This from today’s Daily Post:
It was once the city’s economic lifeline as it transported a range of merchandise to and from the thriving Liverpool docks. Now, a century after it disappeared from view, the city’s historic canal link has been restored after a £22m project. But this time, rather than produce such as wool, coal and grain, it is hoped the link will deliver 200,000 extra visitors to the city.
The first flotilla of narrowboats passed in front of the world-famous Three Graces yesterday, to mark the opening of the new waterway. It allows boats to navigate the 127-mile Leeds-Liverpool Canal direct to the Pier Head, and it cuts a course through the World Heritage Site in front of the Three Graces, and allows boaters to access Salthouse Dock via two locks. It is hoped the new facility will open up the city’s waterfront to the previously untapped leisure and tourism industry on Britain’s 2,200-mile UK canal system.
It was the silver link which created the pot of gold for industrial Lancashire’s wealth. The Leeds and Liverpool Canal allowed coal and raw cotton to be carried in bulk into the county’s mill-land.
Just as vitally, it transported the finished textiles and goods back into Liverpool for shipment across the world. But all this was a long time ago, with regular freight sailings finishing about 30 years ago.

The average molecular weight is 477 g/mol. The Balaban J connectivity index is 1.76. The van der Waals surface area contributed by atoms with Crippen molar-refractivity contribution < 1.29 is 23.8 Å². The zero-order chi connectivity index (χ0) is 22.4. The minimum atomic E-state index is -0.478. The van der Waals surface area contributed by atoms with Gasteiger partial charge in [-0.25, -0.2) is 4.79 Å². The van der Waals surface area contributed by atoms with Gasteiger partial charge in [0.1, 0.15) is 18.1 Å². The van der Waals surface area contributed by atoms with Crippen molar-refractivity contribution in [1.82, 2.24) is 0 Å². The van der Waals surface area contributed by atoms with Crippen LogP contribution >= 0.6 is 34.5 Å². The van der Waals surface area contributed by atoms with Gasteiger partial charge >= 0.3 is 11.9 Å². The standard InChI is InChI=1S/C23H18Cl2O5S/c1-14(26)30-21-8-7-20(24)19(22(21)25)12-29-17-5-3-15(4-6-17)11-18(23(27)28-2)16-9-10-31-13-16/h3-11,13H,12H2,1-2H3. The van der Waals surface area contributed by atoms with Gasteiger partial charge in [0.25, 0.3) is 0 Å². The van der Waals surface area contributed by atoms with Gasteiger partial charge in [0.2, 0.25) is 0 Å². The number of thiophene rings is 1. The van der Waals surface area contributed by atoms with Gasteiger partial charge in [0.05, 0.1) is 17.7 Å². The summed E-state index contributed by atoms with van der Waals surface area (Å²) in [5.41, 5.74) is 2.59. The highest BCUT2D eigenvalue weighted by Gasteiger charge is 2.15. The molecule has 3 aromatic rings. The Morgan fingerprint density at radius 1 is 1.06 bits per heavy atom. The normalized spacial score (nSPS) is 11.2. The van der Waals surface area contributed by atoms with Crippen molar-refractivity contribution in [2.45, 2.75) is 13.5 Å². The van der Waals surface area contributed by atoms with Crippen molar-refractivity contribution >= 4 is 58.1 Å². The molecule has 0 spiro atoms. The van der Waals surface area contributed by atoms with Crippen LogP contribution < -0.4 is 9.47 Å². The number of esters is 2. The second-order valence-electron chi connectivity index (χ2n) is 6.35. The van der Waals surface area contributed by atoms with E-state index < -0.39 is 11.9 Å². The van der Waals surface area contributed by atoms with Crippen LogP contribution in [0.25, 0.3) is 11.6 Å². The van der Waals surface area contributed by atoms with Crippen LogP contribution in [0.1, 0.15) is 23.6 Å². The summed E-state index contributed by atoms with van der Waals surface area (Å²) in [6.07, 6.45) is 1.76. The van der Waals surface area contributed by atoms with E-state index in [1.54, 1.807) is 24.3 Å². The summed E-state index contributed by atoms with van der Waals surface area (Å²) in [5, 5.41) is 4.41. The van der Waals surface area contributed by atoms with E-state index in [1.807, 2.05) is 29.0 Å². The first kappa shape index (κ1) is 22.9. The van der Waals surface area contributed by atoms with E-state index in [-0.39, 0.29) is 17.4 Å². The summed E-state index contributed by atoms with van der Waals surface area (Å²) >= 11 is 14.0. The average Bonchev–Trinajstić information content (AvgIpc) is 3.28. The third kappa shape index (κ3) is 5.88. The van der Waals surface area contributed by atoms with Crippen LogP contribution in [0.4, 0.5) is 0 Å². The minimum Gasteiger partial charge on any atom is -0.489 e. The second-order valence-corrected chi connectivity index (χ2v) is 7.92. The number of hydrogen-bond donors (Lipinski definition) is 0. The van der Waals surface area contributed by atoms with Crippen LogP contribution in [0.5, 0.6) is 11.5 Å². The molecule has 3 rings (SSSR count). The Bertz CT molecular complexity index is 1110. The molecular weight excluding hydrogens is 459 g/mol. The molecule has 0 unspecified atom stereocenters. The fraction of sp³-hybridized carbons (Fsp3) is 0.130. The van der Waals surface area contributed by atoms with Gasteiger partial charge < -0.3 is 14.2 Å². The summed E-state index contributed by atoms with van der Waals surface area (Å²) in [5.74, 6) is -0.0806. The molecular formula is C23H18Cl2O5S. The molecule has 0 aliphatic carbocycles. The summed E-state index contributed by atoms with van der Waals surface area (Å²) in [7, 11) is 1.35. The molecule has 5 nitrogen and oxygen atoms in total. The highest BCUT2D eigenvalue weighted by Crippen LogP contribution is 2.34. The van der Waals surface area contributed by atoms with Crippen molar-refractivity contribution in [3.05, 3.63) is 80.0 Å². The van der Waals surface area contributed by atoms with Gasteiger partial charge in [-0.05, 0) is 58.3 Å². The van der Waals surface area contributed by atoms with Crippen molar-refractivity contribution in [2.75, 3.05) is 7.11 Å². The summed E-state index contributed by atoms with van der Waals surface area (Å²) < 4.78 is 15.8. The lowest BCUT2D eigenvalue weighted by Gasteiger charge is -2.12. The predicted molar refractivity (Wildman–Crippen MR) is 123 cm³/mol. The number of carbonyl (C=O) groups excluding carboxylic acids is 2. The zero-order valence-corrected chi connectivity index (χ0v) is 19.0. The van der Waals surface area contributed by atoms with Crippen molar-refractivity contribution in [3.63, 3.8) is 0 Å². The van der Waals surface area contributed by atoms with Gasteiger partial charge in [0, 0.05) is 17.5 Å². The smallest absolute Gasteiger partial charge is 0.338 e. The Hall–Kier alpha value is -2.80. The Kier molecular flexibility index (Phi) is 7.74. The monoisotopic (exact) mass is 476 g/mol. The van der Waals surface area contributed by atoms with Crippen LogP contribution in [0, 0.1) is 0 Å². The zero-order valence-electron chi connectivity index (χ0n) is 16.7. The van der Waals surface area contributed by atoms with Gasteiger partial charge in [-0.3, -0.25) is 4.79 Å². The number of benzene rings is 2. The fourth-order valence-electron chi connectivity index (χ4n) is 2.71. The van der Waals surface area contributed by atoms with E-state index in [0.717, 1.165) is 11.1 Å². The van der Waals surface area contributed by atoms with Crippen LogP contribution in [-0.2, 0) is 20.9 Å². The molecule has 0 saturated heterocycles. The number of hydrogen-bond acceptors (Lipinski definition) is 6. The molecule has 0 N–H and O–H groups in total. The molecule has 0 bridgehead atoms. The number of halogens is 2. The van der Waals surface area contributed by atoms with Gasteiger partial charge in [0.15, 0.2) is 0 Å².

Nothing like this has been built in canal engineering since before the war. This will breathe unprecedented life into the waterfront through the thriving canal leisure cruising business.
By creating an experience so new and exciting, it will also give a massive to boost Liverpool’s burgeoning tourism. For the first time in 194 years, canal boats from all over the country will be able to cross the world-famous Pier Head on the new link from the North Docks system to the older South Docks’ network. Previously, narrow boats specifically designed for the shallow and sheltered inland waterways had to venture out of the dock system into the Mersey to reach Albert Dock. This was because the Pier Head and the Three Graces – Royal Liver, Cunard and the Port of Liverpool Buildings – were constructed on redundant docks, blocking transit between the North and South Docks.
A completely original cut has been engineered between Princes Dock and Canning Dock. It includes several short tunnels under the Pier Head and new Museum of Liverpool. Now, in complete safety, canal craft will be able to sail back and forth to their berths in the new southerly terminus which will be in the 1832 Brunswick Dock, now home to Liverpool Marina and a very convivial turn-around destination. There are also newly-built pontoon moorings in the historic 1753 Salthouse Dock, alongside the city centre.